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The Parent Buzz
A Newsletter for Parents from Let's Be Honest!
March 2007 - Vol 1, Issue 5
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Welcome to The Parent Buzz, an e-newsletter designed especially for parents and caregivers of middle school-aged children by Let's Be Honest! , the Parent Education program of Planned Parenthood League of Massachusetts.

Father and Daughter
Adapted from Dads and Daughters: How to Inspire, Understand, and Support Your Daughter by Joe Kelly and used by permission

The incidence of sexual abuse and the objectification of girls generates strong anger, revulsion and fear in a responsible father. It is foolish and unproductive to ignore that fear and anger. However, we do great harm if, for example, we let the prevalence of sexual abuse make us afraid to touch our daughters, or afraid of how our healthy physical affection will be interpreted. If good touch is absent from our relationships with our daughters, we cut off part of our humanity and our daughters' humanity. We are tactile beings who need physical expressions of affection, comfort, reassurance and playfulness. Words are not enough to convey the depth and importance of our love for our daughters. Yet fear of being sexual--or perceived as being sexual-can stop a father's hug in its tracks. As a father, I am consistently affectionate, but never sexual, with my daughters. I take great comfort from hugs and enjoy physical play with little kids - a wonderful legacy taught by my father. Not every father relates to his or other children this way; my experience is neither universal nor unique. But no matter what our style of fathering, our kids need physical acknowledgement of our love for them. That's sometimes not simple or easy to do.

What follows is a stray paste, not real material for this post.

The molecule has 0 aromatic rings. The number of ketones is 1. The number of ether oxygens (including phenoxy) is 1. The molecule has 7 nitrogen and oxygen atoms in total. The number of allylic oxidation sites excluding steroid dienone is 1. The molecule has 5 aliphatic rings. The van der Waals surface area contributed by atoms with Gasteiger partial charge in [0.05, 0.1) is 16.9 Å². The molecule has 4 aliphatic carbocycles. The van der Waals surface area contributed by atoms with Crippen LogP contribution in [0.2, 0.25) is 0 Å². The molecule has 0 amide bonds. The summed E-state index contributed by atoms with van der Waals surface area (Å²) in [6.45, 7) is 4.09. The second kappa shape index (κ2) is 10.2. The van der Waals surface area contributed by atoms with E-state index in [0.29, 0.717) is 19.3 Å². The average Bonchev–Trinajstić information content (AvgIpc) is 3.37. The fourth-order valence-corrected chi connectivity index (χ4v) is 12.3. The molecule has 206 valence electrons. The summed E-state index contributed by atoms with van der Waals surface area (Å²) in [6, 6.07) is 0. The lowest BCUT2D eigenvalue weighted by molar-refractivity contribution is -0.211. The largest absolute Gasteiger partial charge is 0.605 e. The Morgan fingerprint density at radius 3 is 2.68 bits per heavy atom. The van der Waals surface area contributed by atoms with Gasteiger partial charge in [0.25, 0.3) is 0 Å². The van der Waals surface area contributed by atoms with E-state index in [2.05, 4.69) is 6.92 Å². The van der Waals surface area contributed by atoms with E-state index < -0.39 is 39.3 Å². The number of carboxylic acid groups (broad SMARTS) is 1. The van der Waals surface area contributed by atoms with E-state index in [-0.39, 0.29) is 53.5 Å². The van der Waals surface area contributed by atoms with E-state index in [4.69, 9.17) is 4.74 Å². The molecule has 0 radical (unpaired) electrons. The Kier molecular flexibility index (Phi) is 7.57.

What is good touch? Touch is good when it does the following for its recipient:
  • Comforts her
  • Affirms her as a person
  • Supports her
  • Respects and is sensitive to her person and her boundaries
  • Is given with her permission
  • Is given freely, with no quid pro quo
  • Helps her feel strong, lovable and able to delight in herself
  • Is not sexual.

Good touch is not confined to fatherly hugs and kisses. Good touch can happen when, together with our daughters, we garden, play handball, do carpentry, take dance lessons, train the dog, wrestle, shoot baskets, go for a walk, or do any number of things.

Still, it's not easy for fathers (or anyone else) to talk about good touch/bad touch issues. The true crime of abusive touch rightly sparks loathing because it is so deeply harmful. But we fathers need the courage to acknowledge that abuse exists and that its existence can get in the way of fathering a daughter in healthy, non-abusive ways. We need to talk with each other and with our parenting partners about how to provide our daughters with good fatherly touch.